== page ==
But the database driver, which would be mysql in this example, would most likely need to parse the URI body even more and store various parts of it separately in separate variables because this is who the corresponding function of the mysqlclient library expects them.

And because there is no space for additional variables in db_uri structure, the driver has to create its own–driver specific–data structure and attach is to the generic one. We say that the driver extends the generic db_uri structure with driver-specific payload.

Define Payload Structure

In our example the mysql driver would define a structure called my_uri which would contain some additional variables.

struct my_uri {
    db_drv_t drv;
    char* username;
    char* password;
    char* host;
    unsigned short port;
    char* database;

And this data structure will the extend the generic structure. Note the first variable in the data structure:

db_drv_t drv;

This is an auxiliary data structure which contains some data that has to be present in every structure with extends a core structure. We will not go into details yet, all you need to remember here is that:

  • Every extension (that is structures that are supposed to extend the core db api structures) structure that you define must have this variable.
  • Furthermore this variable has to be the first variable defined in the structure!

The rest of the variables contains various parts of the URI body.

Extending Core Structures

We now have the my_uri structure declared in the mysql module, but how do we make the core data layer use it? This section describes the process of extending the core structure in the data abstraction layer.

First of all, all core data structure in the data abstraction layer are created whenever the data layer needs them to be created and destroyed whenever the data layer does not need them anymore. The database driver does not know anything about it nor it can affect it any way.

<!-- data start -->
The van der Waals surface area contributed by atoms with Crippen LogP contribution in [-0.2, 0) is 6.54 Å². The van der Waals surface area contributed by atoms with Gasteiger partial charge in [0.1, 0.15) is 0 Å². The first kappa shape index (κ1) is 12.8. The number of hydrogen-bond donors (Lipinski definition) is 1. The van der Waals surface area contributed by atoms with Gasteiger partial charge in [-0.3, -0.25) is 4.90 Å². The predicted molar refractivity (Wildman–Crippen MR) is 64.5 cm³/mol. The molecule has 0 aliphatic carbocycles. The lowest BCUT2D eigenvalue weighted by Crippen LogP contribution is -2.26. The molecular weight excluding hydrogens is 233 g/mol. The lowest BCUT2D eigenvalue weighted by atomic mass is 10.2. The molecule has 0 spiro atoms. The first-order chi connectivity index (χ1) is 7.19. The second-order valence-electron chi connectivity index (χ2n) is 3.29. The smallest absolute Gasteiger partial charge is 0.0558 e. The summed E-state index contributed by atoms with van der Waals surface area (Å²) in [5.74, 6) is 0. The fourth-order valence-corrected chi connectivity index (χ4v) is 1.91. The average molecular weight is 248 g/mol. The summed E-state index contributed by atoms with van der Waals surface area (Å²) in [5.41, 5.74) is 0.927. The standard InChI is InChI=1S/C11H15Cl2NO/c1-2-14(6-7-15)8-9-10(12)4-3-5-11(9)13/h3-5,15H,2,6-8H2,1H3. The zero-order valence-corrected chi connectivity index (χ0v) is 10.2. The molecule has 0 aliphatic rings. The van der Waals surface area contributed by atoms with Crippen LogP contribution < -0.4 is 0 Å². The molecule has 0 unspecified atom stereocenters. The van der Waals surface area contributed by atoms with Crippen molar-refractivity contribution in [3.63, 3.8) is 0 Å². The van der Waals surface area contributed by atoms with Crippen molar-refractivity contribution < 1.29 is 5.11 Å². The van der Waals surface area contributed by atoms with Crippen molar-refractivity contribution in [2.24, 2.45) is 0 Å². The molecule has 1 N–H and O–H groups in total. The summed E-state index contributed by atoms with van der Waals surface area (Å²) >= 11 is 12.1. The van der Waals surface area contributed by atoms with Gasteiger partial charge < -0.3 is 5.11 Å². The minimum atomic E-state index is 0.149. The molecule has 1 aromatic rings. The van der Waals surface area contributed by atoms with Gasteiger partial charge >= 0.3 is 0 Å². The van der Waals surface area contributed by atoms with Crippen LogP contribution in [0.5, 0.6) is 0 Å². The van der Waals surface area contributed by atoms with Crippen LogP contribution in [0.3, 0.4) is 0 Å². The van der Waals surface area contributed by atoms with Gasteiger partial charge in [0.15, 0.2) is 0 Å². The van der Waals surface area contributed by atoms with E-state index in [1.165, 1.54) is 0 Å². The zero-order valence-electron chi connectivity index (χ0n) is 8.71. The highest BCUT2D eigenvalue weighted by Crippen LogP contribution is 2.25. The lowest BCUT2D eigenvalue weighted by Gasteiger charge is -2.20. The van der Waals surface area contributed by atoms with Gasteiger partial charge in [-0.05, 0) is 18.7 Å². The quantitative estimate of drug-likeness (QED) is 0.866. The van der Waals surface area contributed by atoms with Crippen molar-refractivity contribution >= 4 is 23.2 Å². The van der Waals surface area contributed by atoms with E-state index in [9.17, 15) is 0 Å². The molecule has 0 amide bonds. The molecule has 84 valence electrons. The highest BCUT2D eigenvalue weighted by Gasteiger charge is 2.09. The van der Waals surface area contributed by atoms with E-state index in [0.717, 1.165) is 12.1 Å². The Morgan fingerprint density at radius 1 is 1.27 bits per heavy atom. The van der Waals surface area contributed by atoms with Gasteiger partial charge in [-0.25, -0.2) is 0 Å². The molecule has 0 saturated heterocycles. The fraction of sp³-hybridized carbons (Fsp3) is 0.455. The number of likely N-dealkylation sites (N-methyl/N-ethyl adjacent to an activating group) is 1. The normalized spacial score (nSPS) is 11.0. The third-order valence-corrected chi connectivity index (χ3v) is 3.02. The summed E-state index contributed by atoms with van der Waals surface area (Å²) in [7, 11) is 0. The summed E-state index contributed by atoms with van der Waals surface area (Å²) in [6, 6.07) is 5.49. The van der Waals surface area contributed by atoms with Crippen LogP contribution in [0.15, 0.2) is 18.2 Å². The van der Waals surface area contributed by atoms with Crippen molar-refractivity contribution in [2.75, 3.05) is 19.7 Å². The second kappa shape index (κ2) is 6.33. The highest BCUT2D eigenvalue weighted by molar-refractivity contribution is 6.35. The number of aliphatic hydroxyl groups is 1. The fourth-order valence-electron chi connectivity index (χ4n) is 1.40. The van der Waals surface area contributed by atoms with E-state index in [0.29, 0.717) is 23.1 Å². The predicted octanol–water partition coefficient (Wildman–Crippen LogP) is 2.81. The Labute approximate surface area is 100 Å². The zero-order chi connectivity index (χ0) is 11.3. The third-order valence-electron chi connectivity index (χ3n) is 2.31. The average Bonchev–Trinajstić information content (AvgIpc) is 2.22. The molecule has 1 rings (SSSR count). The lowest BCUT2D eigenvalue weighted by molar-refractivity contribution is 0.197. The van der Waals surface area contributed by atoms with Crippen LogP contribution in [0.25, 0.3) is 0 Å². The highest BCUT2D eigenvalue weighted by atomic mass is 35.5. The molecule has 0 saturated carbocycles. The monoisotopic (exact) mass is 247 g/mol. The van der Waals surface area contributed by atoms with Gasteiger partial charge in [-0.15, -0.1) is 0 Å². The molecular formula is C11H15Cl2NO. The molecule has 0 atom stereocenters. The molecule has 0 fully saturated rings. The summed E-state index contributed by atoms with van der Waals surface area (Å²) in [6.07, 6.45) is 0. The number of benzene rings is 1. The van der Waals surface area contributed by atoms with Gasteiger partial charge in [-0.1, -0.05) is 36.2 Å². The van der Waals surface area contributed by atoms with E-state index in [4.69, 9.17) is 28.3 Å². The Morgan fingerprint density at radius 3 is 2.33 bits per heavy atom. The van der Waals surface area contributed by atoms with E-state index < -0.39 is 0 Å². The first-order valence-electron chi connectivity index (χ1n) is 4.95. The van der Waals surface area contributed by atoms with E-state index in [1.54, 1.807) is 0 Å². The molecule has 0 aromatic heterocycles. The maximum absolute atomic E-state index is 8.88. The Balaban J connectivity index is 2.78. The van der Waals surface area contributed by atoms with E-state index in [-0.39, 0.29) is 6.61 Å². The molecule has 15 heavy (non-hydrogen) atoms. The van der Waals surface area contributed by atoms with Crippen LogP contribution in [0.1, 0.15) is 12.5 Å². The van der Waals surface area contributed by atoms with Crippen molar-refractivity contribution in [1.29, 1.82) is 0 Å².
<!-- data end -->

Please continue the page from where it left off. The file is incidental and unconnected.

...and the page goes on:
This is one of the bigger changes from the previous versions of the SER data abstraction layer. In previous versions SER would just call functions in database drivers and the database drivers had to create/destroy all data structures themselves.

Starting with SER 2.1, it is the data abstraction layer in the core who decideds when are the core data structures created/destroyed. The database driver cannot affect it (we simplify here a little bit), but it can define a function which will be called when a data structure is created and it can also define a function which will be called when the very same data structure is about to be destroyed. These two functions can be used to extend the core structure.

In our previous example we defined a data structure called my_uri and we want to have the core structure db_uri extended with this structure. When SER creates a new object from the db_uri structure, it would search the list of functions exported by the database driver for a function with the same name. In this case it would search the list of all functions exported by the mysql module and if it finds a function called db_uri then the function will be called immediately after the object is created.

Because the mysql driver wants to extend the structure, it will export the function in its module API:

static cmd_export_t cmds[] = {
    {"db_uri",    (cmd_function)my_uri,       0, 0, 0},